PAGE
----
[Cryptography] Real-world crypto/PRNG problem: Bridge

Salz, Rich rsalz at akamai.com
Mon Aug 22 10:20:14 EDT 2016

Forwarding for a colleague.

I have a (semi) practical question for the cryptographers in the house.
The American Contract Bridge League is following some god-awful practices in (electronically) generating the hands that are being used for major tournaments.
1. They are not using cryptographically secure pseudo random number generators
2. They are using the same seed to generate enormous numbers of sets of hands (76,000) at a time
3. Hand records are public after the fact, so folks get to see the output of the process
The random number generator itself only generates 2^48 bits so a brute force attack seems pretty simple, however, this presumes that I have the code to turn output from the PRNG --> hands.
Assume for the moment that I didn't have this information. Rather, all that I have is a (number of) sets of ordered output from the hand generator. How difficult do folks think it would be to be able to crack the dealing program itself? (I can think of some potential implementations that would be neigh impossible. For example, if each deal were to map to a unique integer with a random assignment between integers and deals you'd probably need to know the complete mapping to figure anything out. However, the actual program was written decades back and almost certainly uses some kind of deterministic process)
Any ballpark estimates how difficult this would be to crack?
Here is a description of the PRNG (I believe that this is a "linear congruential generator" and is not considered to be cryptographically secure)
The random number generator uses the linear congruential algorithm and 48-bit integer arithmetic. This will generate 2 to the 47th power different numbers before repeating without any outside influence (140,737,488,355,328 numbers).
Outside influence occurs in the form of manually dealt hands, starting seed numbers, time of day, etc., to make the number of numbers virtually infinite, and to guarantee that the same hand will not be repeated. Ninety-six bits take part in the operation with the high 48 bits acting as the overflow.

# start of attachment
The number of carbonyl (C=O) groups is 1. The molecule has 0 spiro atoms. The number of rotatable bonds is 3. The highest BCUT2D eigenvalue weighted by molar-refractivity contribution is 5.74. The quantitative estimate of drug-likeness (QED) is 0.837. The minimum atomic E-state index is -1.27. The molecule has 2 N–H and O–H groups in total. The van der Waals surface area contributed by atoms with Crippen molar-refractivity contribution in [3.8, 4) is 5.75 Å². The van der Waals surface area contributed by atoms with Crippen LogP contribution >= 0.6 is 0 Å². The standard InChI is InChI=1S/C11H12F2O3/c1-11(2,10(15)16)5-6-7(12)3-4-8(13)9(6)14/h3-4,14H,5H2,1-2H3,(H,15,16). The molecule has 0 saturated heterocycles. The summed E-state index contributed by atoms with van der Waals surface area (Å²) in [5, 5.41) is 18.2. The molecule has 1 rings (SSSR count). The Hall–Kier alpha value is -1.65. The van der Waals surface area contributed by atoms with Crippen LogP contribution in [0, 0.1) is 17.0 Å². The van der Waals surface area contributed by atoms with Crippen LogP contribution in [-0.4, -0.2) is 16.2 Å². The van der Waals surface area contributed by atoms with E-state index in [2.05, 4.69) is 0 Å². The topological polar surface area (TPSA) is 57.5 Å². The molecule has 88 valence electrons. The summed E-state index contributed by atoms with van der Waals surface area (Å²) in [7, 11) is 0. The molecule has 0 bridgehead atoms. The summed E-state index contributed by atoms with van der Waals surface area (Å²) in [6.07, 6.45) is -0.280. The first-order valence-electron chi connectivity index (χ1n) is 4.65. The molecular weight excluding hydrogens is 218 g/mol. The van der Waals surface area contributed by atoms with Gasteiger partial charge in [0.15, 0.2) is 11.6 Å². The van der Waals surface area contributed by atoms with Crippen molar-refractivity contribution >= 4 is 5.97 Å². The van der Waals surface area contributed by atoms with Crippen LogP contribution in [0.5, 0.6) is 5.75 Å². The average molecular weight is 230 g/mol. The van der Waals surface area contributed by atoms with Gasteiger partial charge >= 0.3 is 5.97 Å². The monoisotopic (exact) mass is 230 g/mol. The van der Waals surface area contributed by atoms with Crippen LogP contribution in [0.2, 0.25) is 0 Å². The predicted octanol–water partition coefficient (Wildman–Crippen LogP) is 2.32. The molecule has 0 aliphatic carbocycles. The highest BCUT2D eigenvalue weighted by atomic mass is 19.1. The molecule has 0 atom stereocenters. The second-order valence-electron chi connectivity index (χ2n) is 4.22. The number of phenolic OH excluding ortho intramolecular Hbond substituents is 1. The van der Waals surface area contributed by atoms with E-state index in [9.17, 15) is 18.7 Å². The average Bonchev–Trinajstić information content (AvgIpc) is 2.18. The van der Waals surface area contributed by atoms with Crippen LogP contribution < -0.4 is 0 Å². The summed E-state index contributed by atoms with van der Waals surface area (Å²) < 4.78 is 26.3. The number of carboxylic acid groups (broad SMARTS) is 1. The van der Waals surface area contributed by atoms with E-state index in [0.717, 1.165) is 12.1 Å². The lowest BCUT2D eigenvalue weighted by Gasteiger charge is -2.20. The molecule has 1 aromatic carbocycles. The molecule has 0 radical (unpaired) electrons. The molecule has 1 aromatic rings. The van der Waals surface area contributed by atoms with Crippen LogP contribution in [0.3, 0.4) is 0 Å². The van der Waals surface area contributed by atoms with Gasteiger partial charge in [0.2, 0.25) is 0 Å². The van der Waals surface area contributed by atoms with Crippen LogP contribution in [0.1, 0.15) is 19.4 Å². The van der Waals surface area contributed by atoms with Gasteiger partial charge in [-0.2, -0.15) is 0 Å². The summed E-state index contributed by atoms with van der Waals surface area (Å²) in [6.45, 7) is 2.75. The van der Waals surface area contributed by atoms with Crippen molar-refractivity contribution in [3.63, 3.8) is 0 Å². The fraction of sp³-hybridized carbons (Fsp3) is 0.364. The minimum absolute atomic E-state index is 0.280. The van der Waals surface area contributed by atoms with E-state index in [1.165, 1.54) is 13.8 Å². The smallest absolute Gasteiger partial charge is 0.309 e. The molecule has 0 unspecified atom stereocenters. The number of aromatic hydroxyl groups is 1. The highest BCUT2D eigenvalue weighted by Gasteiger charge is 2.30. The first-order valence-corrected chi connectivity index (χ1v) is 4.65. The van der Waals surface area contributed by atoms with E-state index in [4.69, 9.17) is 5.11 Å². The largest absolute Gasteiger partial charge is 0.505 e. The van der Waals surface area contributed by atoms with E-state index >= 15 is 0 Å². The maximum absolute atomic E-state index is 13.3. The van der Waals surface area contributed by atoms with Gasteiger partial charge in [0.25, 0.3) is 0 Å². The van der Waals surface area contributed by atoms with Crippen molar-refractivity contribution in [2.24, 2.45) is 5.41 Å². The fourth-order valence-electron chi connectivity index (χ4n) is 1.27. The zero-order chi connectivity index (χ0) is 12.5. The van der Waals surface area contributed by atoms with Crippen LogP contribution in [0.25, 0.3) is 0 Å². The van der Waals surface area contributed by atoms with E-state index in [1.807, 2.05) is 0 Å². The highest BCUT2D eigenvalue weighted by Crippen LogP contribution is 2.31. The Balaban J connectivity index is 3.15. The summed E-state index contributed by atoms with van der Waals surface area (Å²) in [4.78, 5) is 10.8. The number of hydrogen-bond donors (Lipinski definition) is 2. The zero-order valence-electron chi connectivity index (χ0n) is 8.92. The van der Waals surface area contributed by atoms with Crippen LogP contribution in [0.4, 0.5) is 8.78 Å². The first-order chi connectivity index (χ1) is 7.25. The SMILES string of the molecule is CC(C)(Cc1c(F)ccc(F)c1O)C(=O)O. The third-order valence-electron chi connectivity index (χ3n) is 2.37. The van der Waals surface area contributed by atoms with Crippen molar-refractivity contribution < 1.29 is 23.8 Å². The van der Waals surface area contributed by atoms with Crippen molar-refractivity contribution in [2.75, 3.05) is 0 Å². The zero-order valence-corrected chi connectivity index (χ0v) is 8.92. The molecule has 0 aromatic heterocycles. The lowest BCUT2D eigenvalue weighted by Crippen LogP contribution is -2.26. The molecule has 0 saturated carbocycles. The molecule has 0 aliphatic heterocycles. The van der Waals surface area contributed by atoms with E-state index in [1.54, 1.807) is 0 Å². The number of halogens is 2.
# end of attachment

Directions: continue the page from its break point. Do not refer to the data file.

The operation works as follows: The hand record set number is used as the starting seed. This seed is multiplied by day of the month, current minute, current hour, current second, current day of week and current hundredth of second. This number is then multiplied by a large prime number (5DEECE66D in hexadecimal). Thirteen is then added to this. The lower 48 bits is then saved and used as the seed to generate the next random number. The overflow (48 high bits) is then doubled and multiplied by the range requested (1 - 52) and the overflow from this is used as the random number.
And here is some additional snark that that ACBL's tech guy threw in for good measure
"The computer used to run the ACBL hand record generator is a stand alone desktop computer that is not connected to any network. Since Jim's retirement in May, I have been responsible for maintaining our stock of electronic hand records used by our Tournament Directors.
When we need additional hand records, we generate two thousand sets at a time (72,000 deals). The seed deal is manually entered at the beginning of the process, and is not part of any set subsequently produced. Sets are never reused, and the number of the set is not released publicly until after play. The date and time when the hand record was prepared (we keep a five thousand set buffer) does not leave ACBL Headquarters.
With so many of the variables involved in the hand record set creation process kept protected and secure, I doubt anyone will be cracking the security in sufficient time to make use of the data they develop."
Senior Architect, Akamai Technologies
IM: richsalz at jabber.at Twitter: RichSalz

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